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Project responsibles
Prof. Marie F. Gorwa-Grauslund (MGG)
Dr. Magnus Carlquist (MC)

Chiral compounds, which are essential intermediates in the production of a wide range of fine chemicals and pharmaceuticals, have traditionally been produced by chiral synthesis. However biocatalysis represents an alternative method where the stereoselectivity of enzymes can be used to create chiral intermediates.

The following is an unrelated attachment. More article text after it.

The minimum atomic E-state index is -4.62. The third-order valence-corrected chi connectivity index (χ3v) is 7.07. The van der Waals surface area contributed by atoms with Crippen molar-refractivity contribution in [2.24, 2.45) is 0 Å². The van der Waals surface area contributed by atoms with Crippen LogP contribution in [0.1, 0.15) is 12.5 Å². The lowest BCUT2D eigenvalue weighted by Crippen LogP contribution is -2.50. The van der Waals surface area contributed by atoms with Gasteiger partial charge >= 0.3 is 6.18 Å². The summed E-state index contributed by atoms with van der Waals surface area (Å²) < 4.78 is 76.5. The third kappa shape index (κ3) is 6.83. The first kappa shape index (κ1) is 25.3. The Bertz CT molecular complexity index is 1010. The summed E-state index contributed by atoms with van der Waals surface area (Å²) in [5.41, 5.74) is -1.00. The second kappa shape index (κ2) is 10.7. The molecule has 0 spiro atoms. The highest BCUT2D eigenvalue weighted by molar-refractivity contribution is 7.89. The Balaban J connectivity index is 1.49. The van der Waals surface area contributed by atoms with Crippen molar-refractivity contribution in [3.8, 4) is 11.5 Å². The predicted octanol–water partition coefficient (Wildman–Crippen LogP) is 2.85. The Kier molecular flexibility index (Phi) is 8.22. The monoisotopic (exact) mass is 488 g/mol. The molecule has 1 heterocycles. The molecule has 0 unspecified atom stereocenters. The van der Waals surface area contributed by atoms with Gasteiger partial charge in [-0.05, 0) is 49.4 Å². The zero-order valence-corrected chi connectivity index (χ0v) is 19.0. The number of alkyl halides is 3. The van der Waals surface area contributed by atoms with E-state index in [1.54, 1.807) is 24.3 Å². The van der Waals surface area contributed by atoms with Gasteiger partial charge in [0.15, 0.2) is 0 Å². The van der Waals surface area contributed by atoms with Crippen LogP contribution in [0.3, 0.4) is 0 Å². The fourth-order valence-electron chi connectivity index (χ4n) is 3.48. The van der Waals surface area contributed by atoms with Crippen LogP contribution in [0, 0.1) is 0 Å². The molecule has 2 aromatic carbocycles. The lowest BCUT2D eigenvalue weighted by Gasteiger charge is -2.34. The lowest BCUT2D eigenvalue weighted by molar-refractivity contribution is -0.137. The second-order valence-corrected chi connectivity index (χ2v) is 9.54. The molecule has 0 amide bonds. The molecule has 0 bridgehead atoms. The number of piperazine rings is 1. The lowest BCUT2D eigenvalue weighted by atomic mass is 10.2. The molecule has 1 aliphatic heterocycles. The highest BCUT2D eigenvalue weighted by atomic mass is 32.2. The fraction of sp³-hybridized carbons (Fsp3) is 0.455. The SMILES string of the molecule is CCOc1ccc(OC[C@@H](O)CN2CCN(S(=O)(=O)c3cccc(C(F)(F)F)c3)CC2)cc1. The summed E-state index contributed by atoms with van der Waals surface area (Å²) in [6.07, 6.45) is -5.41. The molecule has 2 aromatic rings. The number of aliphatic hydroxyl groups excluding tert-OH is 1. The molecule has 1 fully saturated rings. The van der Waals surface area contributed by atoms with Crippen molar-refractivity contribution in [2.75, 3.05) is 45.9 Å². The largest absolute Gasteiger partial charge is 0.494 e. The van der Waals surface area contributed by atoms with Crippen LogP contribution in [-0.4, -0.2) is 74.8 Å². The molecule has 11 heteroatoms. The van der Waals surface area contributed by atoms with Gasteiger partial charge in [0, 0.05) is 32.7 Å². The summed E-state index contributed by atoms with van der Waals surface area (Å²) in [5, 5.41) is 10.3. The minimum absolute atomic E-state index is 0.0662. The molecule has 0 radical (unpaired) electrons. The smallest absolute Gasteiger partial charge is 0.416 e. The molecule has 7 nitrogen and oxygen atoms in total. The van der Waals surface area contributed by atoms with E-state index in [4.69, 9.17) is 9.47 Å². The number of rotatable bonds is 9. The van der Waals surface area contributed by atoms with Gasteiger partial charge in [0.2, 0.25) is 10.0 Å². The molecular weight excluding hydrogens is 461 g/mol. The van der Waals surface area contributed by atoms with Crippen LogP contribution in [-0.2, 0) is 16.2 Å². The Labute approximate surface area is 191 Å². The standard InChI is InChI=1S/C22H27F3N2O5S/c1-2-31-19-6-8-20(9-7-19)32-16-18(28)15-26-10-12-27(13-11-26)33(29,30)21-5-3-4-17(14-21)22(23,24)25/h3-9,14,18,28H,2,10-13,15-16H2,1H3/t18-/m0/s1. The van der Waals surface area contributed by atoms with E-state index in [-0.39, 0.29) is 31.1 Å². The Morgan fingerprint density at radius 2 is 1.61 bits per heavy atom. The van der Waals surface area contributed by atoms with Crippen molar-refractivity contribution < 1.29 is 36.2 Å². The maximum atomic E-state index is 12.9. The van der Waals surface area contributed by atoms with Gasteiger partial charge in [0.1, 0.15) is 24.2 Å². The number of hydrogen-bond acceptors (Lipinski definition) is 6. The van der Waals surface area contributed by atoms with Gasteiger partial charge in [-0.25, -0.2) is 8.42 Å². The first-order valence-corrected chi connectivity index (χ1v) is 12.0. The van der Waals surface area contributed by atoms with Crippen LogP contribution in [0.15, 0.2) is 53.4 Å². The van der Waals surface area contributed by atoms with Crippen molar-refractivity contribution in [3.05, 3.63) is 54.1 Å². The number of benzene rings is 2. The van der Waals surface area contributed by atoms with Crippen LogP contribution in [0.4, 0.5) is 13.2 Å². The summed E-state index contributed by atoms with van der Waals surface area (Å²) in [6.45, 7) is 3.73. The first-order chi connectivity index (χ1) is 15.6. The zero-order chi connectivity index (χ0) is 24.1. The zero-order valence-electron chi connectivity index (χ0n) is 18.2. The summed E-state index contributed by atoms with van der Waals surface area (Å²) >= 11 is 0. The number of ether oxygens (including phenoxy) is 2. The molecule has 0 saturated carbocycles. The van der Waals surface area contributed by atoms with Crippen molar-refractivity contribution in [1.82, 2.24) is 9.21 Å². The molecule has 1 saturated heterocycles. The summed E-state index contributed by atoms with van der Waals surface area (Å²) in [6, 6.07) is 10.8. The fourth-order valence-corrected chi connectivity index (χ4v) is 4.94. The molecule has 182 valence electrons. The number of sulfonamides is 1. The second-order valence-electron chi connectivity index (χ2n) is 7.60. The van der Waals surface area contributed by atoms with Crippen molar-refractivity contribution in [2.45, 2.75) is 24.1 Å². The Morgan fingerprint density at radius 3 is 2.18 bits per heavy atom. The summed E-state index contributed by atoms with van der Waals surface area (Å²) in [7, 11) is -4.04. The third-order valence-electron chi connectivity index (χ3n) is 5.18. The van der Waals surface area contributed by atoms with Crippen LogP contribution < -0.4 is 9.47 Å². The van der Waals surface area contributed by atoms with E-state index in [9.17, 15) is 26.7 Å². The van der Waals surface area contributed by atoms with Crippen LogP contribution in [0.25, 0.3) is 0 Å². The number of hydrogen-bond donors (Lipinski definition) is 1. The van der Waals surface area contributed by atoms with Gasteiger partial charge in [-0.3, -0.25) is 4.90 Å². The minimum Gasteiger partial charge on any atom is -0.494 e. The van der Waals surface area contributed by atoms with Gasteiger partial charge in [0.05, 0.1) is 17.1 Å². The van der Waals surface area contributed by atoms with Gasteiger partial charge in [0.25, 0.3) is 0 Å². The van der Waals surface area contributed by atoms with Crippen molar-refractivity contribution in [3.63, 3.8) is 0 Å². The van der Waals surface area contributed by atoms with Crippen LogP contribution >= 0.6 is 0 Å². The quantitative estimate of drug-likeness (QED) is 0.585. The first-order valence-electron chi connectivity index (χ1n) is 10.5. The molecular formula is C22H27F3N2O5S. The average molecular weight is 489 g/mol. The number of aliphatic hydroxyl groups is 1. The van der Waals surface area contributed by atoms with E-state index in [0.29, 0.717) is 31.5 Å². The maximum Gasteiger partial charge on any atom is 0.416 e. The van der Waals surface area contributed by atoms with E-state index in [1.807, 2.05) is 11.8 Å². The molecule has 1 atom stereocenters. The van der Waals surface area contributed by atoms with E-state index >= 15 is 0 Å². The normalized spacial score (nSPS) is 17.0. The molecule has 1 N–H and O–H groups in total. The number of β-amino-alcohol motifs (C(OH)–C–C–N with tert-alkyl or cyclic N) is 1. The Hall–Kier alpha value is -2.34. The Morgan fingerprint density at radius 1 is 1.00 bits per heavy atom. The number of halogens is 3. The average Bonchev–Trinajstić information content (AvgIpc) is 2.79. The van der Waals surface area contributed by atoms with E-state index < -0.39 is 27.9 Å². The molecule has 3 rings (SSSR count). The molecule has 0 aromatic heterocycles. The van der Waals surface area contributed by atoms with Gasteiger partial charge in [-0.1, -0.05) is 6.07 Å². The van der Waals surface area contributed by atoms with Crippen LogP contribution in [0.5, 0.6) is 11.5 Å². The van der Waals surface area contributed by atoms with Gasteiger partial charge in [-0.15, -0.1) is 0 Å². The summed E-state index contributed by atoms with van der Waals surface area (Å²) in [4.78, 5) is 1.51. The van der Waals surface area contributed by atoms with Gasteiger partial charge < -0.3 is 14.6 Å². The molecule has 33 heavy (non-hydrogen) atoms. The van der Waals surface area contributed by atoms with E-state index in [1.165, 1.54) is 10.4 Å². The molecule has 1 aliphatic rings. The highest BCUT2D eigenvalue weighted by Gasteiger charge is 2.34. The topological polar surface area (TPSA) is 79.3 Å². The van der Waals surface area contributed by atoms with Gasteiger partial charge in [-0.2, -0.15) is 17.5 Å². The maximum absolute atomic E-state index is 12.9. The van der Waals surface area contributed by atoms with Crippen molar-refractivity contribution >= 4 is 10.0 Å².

Projects at Applied Microbiology aim at designing whole-cell biocatalysts for the cost-efficient production of chiral alcohols and/or amines. For this purpose, microorganisms such as the yeast Saccharomyces cerevisiae and the bacterium Escherichia coli are engineered in order to reach high product yield, productivity and stereoselectivity. Strategies include (i) process improvement (MC), (ii) increase of co-factor availability and enzyme activity (MGG & MC), (iii) screening for more efficient enzymes via metagenomics (MGG) and (iv) analysis of cell behavior at the single cell level (MC).

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